Women in Bangladesh are more self-confident and mobile than 30 years ago according to the recently published World Bank report “Whispers to Voices: Gender and Social Transformation in Bangladesh“. The situation of women in society has improved considerably but many issues remain.
Although life has improved for women in Bangladesh it still remains incredibly hard for many
Bangladesh is one of the poorest countries of the world. However, despite a relatively low per capita income it has achieved more for women’s education and healthcare than some of its neighbouring countries.
“From a standard South Asian situation where girls were actually lagging behind boys ten years ago, today girls’ secondary school education actually outstrips boys,” says Maitreyi Bordia Das, Senior Social Sector Specialist for South Asia and the main author of the World Bank report.
“Infant mortality has become so much better that girls and boys’ mortality is about the same. So that’s perhaps the biggest change that has taken place in Bangladesh.”
In the last 30 years, Bangladesh has succeeded in bringing the national birth-rate down by 50 percent. During the same time, the country has systematically improved the conditions for girls.
But a lot remains to be done, says Maitreyi Bordia Das: “Maternal mortality continues to be a huge challenge. Reproductive health services for women and malnutrition remain a huge problem.”
The employment rate of women has doubled since 1995, a positive development, according to the World Bank. A lot of women have found jobs in the garment industry.
But the World Bank report also emphasizes that the female labour force participation rate -- now at 26 per cent -- is still low in comparison to other South Asian countries.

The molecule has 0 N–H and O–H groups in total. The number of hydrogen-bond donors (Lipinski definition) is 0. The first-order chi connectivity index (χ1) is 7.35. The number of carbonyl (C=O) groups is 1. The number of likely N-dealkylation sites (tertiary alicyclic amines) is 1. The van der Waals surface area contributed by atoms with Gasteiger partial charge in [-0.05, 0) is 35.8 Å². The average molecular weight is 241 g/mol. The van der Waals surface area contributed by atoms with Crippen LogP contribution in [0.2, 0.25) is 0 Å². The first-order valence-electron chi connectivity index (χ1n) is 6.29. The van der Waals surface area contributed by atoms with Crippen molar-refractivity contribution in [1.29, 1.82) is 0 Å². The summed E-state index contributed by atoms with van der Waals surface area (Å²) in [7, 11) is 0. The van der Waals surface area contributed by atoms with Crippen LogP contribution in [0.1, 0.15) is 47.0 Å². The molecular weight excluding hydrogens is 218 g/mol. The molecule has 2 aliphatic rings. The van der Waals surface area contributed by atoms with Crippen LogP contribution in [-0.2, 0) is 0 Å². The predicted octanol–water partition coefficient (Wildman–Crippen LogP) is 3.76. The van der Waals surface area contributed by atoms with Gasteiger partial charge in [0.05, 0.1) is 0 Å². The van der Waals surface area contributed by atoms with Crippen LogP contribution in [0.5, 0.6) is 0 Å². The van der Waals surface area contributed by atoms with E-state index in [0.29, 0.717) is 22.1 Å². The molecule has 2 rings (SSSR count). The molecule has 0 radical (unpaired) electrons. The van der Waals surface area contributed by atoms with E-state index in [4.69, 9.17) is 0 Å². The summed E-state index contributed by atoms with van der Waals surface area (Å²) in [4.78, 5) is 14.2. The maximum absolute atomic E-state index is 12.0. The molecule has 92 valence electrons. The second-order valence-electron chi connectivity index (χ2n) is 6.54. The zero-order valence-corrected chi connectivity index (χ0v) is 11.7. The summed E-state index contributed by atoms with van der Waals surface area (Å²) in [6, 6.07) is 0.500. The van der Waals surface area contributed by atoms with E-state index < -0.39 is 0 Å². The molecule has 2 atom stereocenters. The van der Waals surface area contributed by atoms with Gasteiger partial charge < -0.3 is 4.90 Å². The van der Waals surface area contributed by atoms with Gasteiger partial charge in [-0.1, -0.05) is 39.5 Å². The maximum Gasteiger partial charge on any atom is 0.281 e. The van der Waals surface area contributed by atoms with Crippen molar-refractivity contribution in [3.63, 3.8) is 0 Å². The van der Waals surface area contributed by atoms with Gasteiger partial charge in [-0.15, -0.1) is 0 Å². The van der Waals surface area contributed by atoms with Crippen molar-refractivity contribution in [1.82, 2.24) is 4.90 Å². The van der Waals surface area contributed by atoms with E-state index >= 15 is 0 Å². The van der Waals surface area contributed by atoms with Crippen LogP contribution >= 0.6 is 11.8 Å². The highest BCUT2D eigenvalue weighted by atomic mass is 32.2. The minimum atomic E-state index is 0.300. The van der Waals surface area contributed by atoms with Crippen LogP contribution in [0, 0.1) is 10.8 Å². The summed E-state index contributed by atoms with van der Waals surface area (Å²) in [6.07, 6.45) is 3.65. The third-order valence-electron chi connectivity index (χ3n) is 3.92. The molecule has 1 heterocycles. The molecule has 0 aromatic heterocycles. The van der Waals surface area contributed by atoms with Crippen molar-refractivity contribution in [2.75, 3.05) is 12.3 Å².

Many women still have to cope with miserable working conditions and considerably lower wages than their male colleagues.
Benefits of microcredit
The report also highlights the efficiency of microcredit, saying that of all the countries in the world, this form of financing assistance is especially successful in Bangladesh.
But Petra Dannecker, a sociologist at the German Development Institute (GDI) explains that even though microcredit was initially designed for women in Bangladesh, there’s still some controversy about it:
“Very often women take up one microcredit after the other. They don’t use them in a productive way or even pass them onto their husbands. Studies have shown that we have to be specific when we speak about microcredit. The question is: are they really beneficial for women and their situation within the family or the community?”
Changing gender-related structures
The fact that many development programs focus on women has changed the gender-related structures in Bangladesh. Violence against women is becoming more common.
Experts have also observed a rising number of attacks on girl’s schools, especially in rural areas. And competition between men and women has emerged on the labour market.
Petra Dannecker believes that increasingly doubt is being cast upon the traditional role of the man as the family’s main breadwinner.
“This would explain why Islamic organizations have been very successful in the recent years,” Dannecker also suggests, “because they are trying to constrict the growing mobility and empowerment of women through their politics.”
Thus the World Bank’s report emphasizes that development aid should not just focus on women programmes alone but should shift to gender equality and changing traditional social patterns.
But one important question remains: How to make boys and men participate in this social transformation?